Sulfur applications in winegrape vineyards can kill powdery mildew spores that have not yet caused infection, kill incoming spores and cut down newly established colonies.
Sulfur has a long history of controlling powdery mildew, said UCCE Viticulture Advisor Larry Bettiga. In a UC Ag Expert webinar, Bettiga said sulfur was first used in 1850 to control powdery mildew. More sulfur is used in vineyards than any other major type of pesticide.
Powdery mildew has two spore types. Chasmothecia spores overwinter and cause initial spring infections. Conidia spores cause growing season infections. Powdery mildew begins on grapevine leaves as chlorotic spots on the upper leaf surface. Signs of the pathogen appear a short time later as white, webby mycelium on the lower leaf surface. As spores are produced, the infected areas have a white, powdery or dusty appearance. On fruit or rachises, the pathogen may colonize the entire berry surface.
Benefits of sulfur use in vineyards include good efficacy for powdery mildew control. There is low potential for resistance development by the pathogen. Compared to fungicides, sulfur applications cost less and they are acceptable in organic and biological production systems. Sulfur also helps with suppression of other pest populations.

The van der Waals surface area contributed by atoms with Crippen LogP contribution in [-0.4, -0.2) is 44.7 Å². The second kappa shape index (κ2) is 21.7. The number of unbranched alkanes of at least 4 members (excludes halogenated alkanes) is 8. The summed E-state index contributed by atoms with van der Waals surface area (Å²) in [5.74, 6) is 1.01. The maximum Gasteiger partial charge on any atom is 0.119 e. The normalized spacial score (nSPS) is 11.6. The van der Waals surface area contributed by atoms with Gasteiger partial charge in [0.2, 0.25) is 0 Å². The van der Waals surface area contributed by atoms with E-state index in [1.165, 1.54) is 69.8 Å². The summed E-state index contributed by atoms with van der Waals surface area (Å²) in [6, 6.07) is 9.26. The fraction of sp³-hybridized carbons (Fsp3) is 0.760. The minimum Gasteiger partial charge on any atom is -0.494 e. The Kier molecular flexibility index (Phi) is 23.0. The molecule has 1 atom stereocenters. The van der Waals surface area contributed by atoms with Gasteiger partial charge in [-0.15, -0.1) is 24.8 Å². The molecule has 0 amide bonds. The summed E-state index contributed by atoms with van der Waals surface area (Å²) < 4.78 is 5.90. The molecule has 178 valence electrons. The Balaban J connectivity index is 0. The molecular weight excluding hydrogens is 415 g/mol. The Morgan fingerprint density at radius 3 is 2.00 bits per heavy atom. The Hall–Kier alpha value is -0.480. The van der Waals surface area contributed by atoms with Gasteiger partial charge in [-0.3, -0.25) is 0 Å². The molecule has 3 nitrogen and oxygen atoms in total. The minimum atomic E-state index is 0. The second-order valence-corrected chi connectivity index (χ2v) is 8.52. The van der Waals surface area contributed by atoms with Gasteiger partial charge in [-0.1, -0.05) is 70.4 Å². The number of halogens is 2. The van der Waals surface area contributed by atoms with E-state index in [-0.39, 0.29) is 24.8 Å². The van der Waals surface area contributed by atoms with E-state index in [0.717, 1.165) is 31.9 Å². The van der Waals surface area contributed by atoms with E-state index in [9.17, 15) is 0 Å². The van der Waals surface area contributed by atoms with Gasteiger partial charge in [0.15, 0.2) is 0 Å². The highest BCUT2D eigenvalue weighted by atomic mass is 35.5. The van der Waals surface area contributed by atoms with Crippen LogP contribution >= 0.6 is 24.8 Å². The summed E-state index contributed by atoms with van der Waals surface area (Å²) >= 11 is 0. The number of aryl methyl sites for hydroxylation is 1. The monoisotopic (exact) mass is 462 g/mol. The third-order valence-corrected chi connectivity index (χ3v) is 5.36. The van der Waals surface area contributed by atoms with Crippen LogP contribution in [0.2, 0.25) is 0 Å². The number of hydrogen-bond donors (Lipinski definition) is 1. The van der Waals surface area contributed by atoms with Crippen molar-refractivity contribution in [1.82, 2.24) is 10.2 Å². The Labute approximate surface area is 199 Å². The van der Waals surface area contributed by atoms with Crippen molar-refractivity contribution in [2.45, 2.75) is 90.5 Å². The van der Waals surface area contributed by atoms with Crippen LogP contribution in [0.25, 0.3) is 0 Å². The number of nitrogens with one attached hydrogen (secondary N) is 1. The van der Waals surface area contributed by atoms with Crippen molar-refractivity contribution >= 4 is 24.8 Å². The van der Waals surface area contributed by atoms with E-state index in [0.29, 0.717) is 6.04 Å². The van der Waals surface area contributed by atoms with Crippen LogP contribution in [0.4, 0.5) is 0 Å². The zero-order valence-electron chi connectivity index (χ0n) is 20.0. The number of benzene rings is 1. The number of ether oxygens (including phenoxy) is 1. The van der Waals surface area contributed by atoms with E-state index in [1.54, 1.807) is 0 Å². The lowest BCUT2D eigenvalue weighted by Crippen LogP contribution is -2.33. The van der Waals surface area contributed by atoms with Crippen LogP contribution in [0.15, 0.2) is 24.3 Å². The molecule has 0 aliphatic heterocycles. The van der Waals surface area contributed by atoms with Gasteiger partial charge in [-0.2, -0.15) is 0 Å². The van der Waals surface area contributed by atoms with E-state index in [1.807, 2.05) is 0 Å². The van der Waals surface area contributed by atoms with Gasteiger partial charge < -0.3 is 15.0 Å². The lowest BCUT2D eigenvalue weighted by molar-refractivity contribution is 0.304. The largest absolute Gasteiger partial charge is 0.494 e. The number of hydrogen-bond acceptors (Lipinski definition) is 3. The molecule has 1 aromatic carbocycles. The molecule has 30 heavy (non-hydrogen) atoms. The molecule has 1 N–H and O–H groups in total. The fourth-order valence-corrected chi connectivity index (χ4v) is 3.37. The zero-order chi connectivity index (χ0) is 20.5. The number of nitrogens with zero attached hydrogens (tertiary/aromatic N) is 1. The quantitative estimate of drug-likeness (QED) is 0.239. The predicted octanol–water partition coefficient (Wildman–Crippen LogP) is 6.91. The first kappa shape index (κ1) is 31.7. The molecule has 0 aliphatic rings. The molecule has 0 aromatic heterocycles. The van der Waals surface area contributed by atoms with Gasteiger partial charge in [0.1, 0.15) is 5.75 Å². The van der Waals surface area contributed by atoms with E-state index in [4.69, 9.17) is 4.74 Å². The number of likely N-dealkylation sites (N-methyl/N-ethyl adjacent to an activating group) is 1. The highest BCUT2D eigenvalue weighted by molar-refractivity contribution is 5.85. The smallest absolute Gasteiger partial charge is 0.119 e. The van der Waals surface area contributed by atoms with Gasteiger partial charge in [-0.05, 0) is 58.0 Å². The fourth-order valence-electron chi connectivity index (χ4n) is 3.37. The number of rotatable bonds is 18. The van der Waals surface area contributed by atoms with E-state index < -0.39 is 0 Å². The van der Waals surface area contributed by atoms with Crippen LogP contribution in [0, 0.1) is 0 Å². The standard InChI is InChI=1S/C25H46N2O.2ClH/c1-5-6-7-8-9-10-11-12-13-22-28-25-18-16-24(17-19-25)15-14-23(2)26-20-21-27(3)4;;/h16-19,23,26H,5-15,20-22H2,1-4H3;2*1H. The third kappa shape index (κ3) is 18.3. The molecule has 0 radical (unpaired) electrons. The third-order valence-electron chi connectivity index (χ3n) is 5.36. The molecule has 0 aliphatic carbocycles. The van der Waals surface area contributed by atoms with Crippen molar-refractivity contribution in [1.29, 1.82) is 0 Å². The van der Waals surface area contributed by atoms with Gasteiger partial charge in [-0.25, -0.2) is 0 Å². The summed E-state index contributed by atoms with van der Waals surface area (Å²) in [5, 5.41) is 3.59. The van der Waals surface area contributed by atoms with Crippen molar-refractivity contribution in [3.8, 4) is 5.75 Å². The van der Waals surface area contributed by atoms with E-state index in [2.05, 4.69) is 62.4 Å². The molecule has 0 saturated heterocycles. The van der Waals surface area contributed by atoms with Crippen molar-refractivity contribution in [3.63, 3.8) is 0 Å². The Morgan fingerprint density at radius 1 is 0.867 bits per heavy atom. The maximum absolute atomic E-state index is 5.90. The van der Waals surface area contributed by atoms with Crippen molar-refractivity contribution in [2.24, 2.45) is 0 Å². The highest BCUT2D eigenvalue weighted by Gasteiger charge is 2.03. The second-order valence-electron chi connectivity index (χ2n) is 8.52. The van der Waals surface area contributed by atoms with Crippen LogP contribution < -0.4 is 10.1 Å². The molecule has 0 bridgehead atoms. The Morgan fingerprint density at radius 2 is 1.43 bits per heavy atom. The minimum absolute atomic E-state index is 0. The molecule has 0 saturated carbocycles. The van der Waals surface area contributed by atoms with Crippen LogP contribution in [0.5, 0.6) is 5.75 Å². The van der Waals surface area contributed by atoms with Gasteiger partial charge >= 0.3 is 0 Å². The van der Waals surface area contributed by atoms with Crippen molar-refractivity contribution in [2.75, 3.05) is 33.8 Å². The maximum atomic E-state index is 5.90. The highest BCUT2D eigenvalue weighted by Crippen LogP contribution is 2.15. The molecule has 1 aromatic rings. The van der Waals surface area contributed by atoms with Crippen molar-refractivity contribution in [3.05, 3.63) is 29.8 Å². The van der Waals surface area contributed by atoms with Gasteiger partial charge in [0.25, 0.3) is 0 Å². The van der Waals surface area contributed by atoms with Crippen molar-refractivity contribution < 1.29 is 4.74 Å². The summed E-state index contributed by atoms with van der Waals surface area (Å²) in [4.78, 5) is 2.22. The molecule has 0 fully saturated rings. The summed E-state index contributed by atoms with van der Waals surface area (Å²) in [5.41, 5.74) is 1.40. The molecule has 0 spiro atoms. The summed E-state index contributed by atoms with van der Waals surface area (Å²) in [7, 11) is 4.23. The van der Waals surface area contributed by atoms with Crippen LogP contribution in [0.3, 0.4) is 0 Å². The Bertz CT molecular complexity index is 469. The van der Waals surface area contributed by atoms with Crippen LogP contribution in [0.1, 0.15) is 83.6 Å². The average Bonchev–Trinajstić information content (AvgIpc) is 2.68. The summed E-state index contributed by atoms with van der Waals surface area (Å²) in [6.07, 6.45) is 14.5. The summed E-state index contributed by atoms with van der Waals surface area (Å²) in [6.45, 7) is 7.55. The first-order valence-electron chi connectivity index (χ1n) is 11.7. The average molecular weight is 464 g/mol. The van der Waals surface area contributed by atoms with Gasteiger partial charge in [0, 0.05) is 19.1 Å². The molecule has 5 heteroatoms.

Negatives of sulfur applications include increased potential for hydrogen sulfide production, drift from dust application and the potential for plant tissue toxicity, and it can be detrimental to some natural enemies. The potential for sulfite production during fermentation can be avoided if sulfur treatments end in the vineyard five weeks prior to harvest.
Sulfur applications are also less costly than synthetic fungicide applications. At a rate of 15 pounds per acre and adding the cost per acre for application, Bettiga said the total was less than $20 per acre. This was compared to Rally, Quintec and Pristine at $51.60, $53.92 and $74.60 per acre, respectively.
In an evaluation of sulfur and other fungicide tank mixes, after six applications, sulfur treatments alone resulted in 2.8 affected berries per cluster while tank mixes scored one or less.
Efficacy is influenced by the mode of action phase. As a contact, sulfur is not influenced by temperature. As a vapor, activity below 59 degrees F is very limited.
Density of foliage and canopy management will also affect efficacy of sulfur and other fungicides. Sprayer settings, including travel speed, volume and velocity of air, nozzle selection and droplet size, and nozzle orientation to canopy play a part in an effective application.